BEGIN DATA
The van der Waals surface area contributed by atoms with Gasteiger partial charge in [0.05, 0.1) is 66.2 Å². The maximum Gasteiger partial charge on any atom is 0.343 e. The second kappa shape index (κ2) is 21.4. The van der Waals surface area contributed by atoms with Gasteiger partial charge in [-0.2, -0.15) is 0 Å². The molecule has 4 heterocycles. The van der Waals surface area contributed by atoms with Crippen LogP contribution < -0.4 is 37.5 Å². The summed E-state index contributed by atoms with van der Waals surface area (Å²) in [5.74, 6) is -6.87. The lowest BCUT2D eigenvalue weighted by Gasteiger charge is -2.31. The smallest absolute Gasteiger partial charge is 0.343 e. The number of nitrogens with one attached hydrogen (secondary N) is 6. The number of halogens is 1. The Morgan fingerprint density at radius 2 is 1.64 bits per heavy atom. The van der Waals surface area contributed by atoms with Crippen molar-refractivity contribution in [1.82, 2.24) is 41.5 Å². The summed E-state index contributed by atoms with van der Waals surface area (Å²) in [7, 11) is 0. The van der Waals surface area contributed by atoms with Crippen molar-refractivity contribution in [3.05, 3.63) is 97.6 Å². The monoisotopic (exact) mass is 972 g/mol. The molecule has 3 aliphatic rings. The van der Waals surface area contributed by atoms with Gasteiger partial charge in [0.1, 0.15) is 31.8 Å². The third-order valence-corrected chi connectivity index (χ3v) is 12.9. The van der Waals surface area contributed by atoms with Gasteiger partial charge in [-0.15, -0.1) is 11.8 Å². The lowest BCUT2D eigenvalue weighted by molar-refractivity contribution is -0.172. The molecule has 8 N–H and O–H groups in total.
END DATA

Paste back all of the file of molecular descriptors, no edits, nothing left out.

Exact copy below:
The van der Waals surface area contributed by atoms with Gasteiger partial charge in [0.05, 0.1) is 66.2 Å². The maximum Gasteiger partial charge on any atom is 0.343 e. The second kappa shape index (κ2) is 21.4. The van der Waals surface area contributed by atoms with Gasteiger partial charge in [-0.2, -0.15) is 0 Å². The molecule has 4 heterocycles. The van der Waals surface area contributed by atoms with Crippen LogP contribution < -0.4 is 37.5 Å². The summed E-state index contributed by atoms with van der Waals surface area (Å²) in [5.74, 6) is -6.87. The lowest BCUT2D eigenvalue weighted by Gasteiger charge is -2.31. The smallest absolute Gasteiger partial charge is 0.343 e. The number of nitrogens with one attached hydrogen (secondary N) is 6. The number of halogens is 1. The Morgan fingerprint density at radius 2 is 1.64 bits per heavy atom. The van der Waals surface area contributed by atoms with Crippen molar-refractivity contribution in [1.82, 2.24) is 41.5 Å². The summed E-state index contributed by atoms with van der Waals surface area (Å²) in [7, 11) is 0. The van der Waals surface area contributed by atoms with Crippen molar-refractivity contribution in [3.05, 3.63) is 97.6 Å². The monoisotopic (exact) mass is 972 g/mol. The molecule has 3 aliphatic rings. The van der Waals surface area contributed by atoms with Gasteiger partial charge in [0.1, 0.15) is 31.8 Å². The third-order valence-corrected chi connectivity index (χ3v) is 12.9. The van der Waals surface area contributed by atoms with Gasteiger partial charge in [-0.15, -0.1) is 11.8 Å². The lowest BCUT2D eigenvalue weighted by molar-refractivity contribution is -0.172. The molecule has 8 N–H and O–H groups in total.